Love and Logic talks about offering choices that are first, equally acceptable to you and second, don’t knowingly cause any harm to anyone. To demonstrate this, imagine a scenario in which you struggle every night to get your child to eat vegetables at dinner (in my experience, this is a very likely scenario). You don’t care what vegetables your child eats, but what you do care about is that he has something green on his plate. Instead of asking him, ‘would you like vegetables or a cookie at dinner,’ you ask him, ‘would you like broccoli or green beans with your dinner?’ All of a sudden, the conversation has shifted to one about choices, and usually this is enough. Your toddler feels in control of the situation, and your end goal of getting something green on the dinner plate is accomplished (although whether he eats it is another story). 

Since learning about the mind-blowingly effective world of toddler choices, I’ve started playing around with choices at work too. It’s been especially helpful with colleagues when I need to engage them in a conversation about pivoting or redirecting our work to focus on something unexpected. With a little bit of pre-planning before the conversation, I can pick a couple of choices – either of which will work for me – and then present them to the group for discussion. By selecting a few options that I’m ok with and then letting go of the final decision, I’m able to steer the group in a direction that I feel good about, while still including others in the process and giving them ownership of the final decision. 

Staying Present and Mindful

By far one of the toughest things about parenting is that our children make it tough to multi-task. Those pesky kids with their needs and wants! 

In truth, while we all love to check email while watching TV or doing any number of things at the same time, being a parent forces you to put down your devices, your to-do list, and pretty much everything else and focus completely on your child. Parenting is, in fact, the best form of mindfulness training you can find. Some of my happiest, most fulfilling, and most memorable moments with my son are the ones when I am able to drop completely into parent mode: sitting on the floor building a train set, listening to my son describe his day at school, getting lost in the plot of a playful library book. I may never finish cleaning the house or doing laundry, but I’ll also never regret the moments when I stopped worrying about chores and errands and instead spent my time being completely present with my son.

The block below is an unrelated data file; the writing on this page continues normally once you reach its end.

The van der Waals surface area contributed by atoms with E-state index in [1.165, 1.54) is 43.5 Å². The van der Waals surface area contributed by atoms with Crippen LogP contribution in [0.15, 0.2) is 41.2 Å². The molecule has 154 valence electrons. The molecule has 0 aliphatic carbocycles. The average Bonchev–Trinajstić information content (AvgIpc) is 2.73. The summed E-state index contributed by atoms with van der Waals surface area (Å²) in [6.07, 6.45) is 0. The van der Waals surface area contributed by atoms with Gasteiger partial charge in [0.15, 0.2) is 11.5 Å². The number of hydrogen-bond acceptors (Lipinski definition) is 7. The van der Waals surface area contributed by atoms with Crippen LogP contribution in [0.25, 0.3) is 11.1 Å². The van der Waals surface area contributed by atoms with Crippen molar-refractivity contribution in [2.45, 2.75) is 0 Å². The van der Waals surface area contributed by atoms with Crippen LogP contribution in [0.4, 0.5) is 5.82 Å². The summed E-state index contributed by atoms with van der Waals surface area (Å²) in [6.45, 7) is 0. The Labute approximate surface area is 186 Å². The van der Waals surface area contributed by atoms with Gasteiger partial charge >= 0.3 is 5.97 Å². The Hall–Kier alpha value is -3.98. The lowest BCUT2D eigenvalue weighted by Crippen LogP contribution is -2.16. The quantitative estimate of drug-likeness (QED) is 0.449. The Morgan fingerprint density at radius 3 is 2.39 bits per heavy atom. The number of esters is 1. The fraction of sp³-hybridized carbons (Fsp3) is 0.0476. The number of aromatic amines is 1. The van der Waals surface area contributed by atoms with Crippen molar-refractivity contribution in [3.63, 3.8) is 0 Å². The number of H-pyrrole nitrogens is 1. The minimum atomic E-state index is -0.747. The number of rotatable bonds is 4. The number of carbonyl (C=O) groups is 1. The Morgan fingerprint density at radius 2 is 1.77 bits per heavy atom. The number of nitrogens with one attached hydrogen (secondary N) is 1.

Being present at work often feels in direct conflict with what I’m supposed to be doing at work, which is being productive. How can I let go of my to-do list and be present at the office when my inbox is overcrowded and my calendar is filled with meetings? My approach to this is to find moments of being mindful in the midst of the day’s chaos. This could look like any number of things, but right now for me it looks like closing my laptop when I’m in a meeting so I can focus on the conversation. It looks like asking how my teammate’s holiday was, and then genuinely listening to the answer. It looks like enjoying the progress my client makes in a workshop, without worrying about the work that inevitably comes next. 

At IDEO, I learned about the value of looking to extreme users, or edge cases, for insights into how to design solutions or services that work for everyone. Three years into my parenting journey, I can safely say that toddlers are most certainly extreme users! 

How has being a parent changed your approach at work? I’m curious to hear what you think.

"Eats, Shoots and Leaves"

Have you ever heard of a book called Eats, Shoots and Leaves? The premise of the book, by author Lynne Truss, is to “remind readers of the importance of punctuation.”

The book's title comes from a (potentially bad) joke on punctuation: